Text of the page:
Letter to the Boston Globe

March 20, 2007

Letters to the Editor
The Boston Globe

Re: Editorial, "Harvard's fairness lesson," September 13

(Letter as printed in the Boston Globe September 18)

To the Editor:

The Globe can do its part to address public cynicism about higher education by giving its readers all the facts on college affordability (“Harvard's fairness lesson,” editorial, September 13).

The average list price for tuition and fees at private institutions this year is $21,235, but the average net price is roughly half that – $11,600, when grants and tax benefits are factored in.  In fact, over the past decade, grant aid increased 158 percent while tuition rose 74 percent. And students at private colleges and universities graduate with a federal loan debt surprisingly similar to their peers at public institutions.

All of this means that our students are as likely to come from low-income or working families, and from racial or ethnic minorities, as are students at four-year public universities.  Furthermore, they are twice as likely to graduate in four years.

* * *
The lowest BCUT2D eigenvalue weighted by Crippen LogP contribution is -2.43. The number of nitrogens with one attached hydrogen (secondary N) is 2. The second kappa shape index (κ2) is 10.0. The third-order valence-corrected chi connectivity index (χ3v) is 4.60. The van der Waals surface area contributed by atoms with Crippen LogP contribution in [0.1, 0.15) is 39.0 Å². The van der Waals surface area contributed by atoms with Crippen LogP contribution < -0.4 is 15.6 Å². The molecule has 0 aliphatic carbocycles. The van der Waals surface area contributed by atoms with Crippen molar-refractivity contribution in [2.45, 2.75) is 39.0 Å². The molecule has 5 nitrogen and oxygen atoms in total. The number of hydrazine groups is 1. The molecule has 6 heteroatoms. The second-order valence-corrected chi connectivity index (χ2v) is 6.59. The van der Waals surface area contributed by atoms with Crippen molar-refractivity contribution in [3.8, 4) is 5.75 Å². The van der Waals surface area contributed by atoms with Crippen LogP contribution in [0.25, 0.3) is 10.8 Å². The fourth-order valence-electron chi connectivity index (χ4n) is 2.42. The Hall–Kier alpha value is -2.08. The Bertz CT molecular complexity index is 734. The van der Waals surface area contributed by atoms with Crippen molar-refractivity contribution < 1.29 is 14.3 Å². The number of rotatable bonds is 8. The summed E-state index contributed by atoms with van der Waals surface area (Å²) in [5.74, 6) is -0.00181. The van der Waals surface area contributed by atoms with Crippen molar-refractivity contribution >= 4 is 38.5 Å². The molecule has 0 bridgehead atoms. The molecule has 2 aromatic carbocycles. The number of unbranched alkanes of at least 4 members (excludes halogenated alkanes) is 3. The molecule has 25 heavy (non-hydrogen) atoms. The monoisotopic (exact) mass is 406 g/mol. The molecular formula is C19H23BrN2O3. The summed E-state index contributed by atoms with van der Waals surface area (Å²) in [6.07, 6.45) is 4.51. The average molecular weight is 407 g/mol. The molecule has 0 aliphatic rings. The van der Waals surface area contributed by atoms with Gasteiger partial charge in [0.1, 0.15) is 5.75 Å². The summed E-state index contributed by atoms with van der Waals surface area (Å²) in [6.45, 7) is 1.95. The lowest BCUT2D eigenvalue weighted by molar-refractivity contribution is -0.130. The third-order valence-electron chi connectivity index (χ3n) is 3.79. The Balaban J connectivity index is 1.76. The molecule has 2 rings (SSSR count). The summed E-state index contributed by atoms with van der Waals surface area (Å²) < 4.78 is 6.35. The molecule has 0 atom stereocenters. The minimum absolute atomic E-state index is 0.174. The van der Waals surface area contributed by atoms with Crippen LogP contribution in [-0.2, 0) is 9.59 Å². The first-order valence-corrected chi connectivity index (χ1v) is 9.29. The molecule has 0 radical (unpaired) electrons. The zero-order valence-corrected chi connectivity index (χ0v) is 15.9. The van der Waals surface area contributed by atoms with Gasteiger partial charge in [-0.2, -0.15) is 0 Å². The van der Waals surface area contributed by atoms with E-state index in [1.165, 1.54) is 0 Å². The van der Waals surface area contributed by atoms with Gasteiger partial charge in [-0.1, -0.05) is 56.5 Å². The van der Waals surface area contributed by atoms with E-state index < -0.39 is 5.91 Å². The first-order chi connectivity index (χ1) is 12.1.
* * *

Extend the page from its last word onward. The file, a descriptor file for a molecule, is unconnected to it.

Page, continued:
Much of the aid that makes this possible comes from the private colleges themselves.  Today, these students receive over four times more grant aid from their institutions than from the federal government, compared to a virtually one-to-one ratio in 1984.  Meanwhile, Congress is on course to keep the maximum Pell Grant, which supports the neediest students, flat funded for the fifth consecutive year.  This is not the way to make higher education affordable for America’s working families.

Private colleges are reexamining early admissions, middle- and high-school outreach programs, and their student aid policies in tackling the challenges of shifting student demographics, growing need, and stagnant federal financial aid levels.  Colleges are rightly a part of the solution – but they can't do it alone.  For over 40 years, federal financial aid has made college possible for tens of millions of Americans from all backgrounds.  Congress must keep its commitment to needy students.  Their future, and the prosperity and security of the nation depend on it.


David L. Warren
National Association of Independent Colleges and Universities


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